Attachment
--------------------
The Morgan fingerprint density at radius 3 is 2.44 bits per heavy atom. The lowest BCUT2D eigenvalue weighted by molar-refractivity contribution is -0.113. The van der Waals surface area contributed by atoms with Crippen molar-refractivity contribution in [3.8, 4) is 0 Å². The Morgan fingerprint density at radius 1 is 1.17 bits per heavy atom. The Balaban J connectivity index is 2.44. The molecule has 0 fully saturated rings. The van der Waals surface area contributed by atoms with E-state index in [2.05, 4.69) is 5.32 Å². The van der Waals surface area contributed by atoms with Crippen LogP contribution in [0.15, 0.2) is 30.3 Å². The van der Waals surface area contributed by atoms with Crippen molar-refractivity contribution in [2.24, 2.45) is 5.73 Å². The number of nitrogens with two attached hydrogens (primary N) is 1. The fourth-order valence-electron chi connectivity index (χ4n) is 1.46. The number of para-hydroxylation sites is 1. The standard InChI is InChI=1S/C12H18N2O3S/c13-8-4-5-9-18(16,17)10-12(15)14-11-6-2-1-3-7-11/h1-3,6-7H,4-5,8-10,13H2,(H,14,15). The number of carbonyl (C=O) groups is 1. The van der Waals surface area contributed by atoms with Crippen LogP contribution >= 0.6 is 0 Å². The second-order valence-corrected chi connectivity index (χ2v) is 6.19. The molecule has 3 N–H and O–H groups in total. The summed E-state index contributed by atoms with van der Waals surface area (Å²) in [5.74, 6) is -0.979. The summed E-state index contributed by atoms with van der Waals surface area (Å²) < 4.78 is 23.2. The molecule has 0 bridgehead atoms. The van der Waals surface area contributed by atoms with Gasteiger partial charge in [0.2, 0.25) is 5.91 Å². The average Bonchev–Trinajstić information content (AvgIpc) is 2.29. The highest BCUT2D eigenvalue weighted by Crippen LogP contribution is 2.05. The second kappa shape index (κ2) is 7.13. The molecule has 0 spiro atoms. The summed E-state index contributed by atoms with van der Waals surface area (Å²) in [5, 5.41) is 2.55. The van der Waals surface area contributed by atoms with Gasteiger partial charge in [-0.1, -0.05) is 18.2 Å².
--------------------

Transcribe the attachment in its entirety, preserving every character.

The Morgan fingerprint density at radius 3 is 2.44 bits per heavy atom. The lowest BCUT2D eigenvalue weighted by molar-refractivity contribution is -0.113. The van der Waals surface area contributed by atoms with Crippen molar-refractivity contribution in [3.8, 4) is 0 Å². The Morgan fingerprint density at radius 1 is 1.17 bits per heavy atom. The Balaban J connectivity index is 2.44. The molecule has 0 fully saturated rings. The van der Waals surface area contributed by atoms with E-state index in [2.05, 4.69) is 5.32 Å². The van der Waals surface area contributed by atoms with Crippen LogP contribution in [0.15, 0.2) is 30.3 Å². The van der Waals surface area contributed by atoms with Crippen molar-refractivity contribution in [2.24, 2.45) is 5.73 Å². The number of nitrogens with two attached hydrogens (primary N) is 1. The fourth-order valence-electron chi connectivity index (χ4n) is 1.46. The number of para-hydroxylation sites is 1. The standard InChI is InChI=1S/C12H18N2O3S/c13-8-4-5-9-18(16,17)10-12(15)14-11-6-2-1-3-7-11/h1-3,6-7H,4-5,8-10,13H2,(H,14,15). The number of carbonyl (C=O) groups is 1. The van der Waals surface area contributed by atoms with Crippen LogP contribution >= 0.6 is 0 Å². The second-order valence-corrected chi connectivity index (χ2v) is 6.19. The molecule has 3 N–H and O–H groups in total. The summed E-state index contributed by atoms with van der Waals surface area (Å²) in [5.74, 6) is -0.979. The summed E-state index contributed by atoms with van der Waals surface area (Å²) < 4.78 is 23.2. The molecule has 0 bridgehead atoms. The van der Waals surface area contributed by atoms with Gasteiger partial charge in [0.2, 0.25) is 5.91 Å². The average Bonchev–Trinajstić information content (AvgIpc) is 2.29. The highest BCUT2D eigenvalue weighted by Crippen LogP contribution is 2.05. The second kappa shape index (κ2) is 7.13. The molecule has 0 spiro atoms. The summed E-state index contributed by atoms with van der Waals surface area (Å²) in [5, 5.41) is 2.55. The van der Waals surface area contributed by atoms with Gasteiger partial charge in [-0.1, -0.05) is 18.2 Å².